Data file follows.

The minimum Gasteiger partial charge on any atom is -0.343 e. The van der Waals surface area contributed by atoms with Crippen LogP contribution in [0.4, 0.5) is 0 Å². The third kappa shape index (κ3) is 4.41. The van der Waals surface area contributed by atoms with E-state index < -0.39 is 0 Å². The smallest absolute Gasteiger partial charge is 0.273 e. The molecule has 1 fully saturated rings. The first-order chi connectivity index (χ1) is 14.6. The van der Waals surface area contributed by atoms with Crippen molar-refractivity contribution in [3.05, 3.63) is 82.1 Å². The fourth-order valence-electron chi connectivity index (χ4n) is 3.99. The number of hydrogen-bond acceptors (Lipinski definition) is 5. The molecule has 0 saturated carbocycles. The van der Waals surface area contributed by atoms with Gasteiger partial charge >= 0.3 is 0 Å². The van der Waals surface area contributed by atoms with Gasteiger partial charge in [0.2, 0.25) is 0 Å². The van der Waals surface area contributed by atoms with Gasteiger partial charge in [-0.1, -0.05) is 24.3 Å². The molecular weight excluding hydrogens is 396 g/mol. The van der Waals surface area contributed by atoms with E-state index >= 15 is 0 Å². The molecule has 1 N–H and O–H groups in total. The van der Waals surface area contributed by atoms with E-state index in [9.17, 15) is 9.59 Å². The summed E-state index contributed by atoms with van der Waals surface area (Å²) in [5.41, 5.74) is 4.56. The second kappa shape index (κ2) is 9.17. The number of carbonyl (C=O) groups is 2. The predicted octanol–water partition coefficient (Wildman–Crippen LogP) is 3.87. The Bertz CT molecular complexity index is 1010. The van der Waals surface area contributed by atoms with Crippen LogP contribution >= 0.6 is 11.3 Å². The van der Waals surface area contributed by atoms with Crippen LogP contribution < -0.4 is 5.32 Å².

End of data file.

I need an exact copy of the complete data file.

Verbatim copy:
The minimum Gasteiger partial charge on any atom is -0.343 e. The van der Waals surface area contributed by atoms with Crippen LogP contribution in [0.4, 0.5) is 0 Å². The third kappa shape index (κ3) is 4.41. The van der Waals surface area contributed by atoms with E-state index < -0.39 is 0 Å². The smallest absolute Gasteiger partial charge is 0.273 e. The molecule has 1 fully saturated rings. The first-order chi connectivity index (χ1) is 14.6. The van der Waals surface area contributed by atoms with Crippen molar-refractivity contribution in [3.05, 3.63) is 82.1 Å². The fourth-order valence-electron chi connectivity index (χ4n) is 3.99. The number of hydrogen-bond acceptors (Lipinski definition) is 5. The molecule has 0 saturated carbocycles. The van der Waals surface area contributed by atoms with Gasteiger partial charge >= 0.3 is 0 Å². The van der Waals surface area contributed by atoms with Gasteiger partial charge in [0.2, 0.25) is 0 Å². The van der Waals surface area contributed by atoms with Gasteiger partial charge in [-0.1, -0.05) is 24.3 Å². The molecular weight excluding hydrogens is 396 g/mol. The van der Waals surface area contributed by atoms with E-state index >= 15 is 0 Å². The molecule has 1 N–H and O–H groups in total. The van der Waals surface area contributed by atoms with E-state index in [9.17, 15) is 9.59 Å². The summed E-state index contributed by atoms with van der Waals surface area (Å²) in [5.41, 5.74) is 4.56. The second kappa shape index (κ2) is 9.17. The number of carbonyl (C=O) groups is 2. The predicted octanol–water partition coefficient (Wildman–Crippen LogP) is 3.87. The Bertz CT molecular complexity index is 1010. The van der Waals surface area contributed by atoms with Crippen LogP contribution >= 0.6 is 11.3 Å². The van der Waals surface area contributed by atoms with Crippen LogP contribution < -0.4 is 5.32 Å².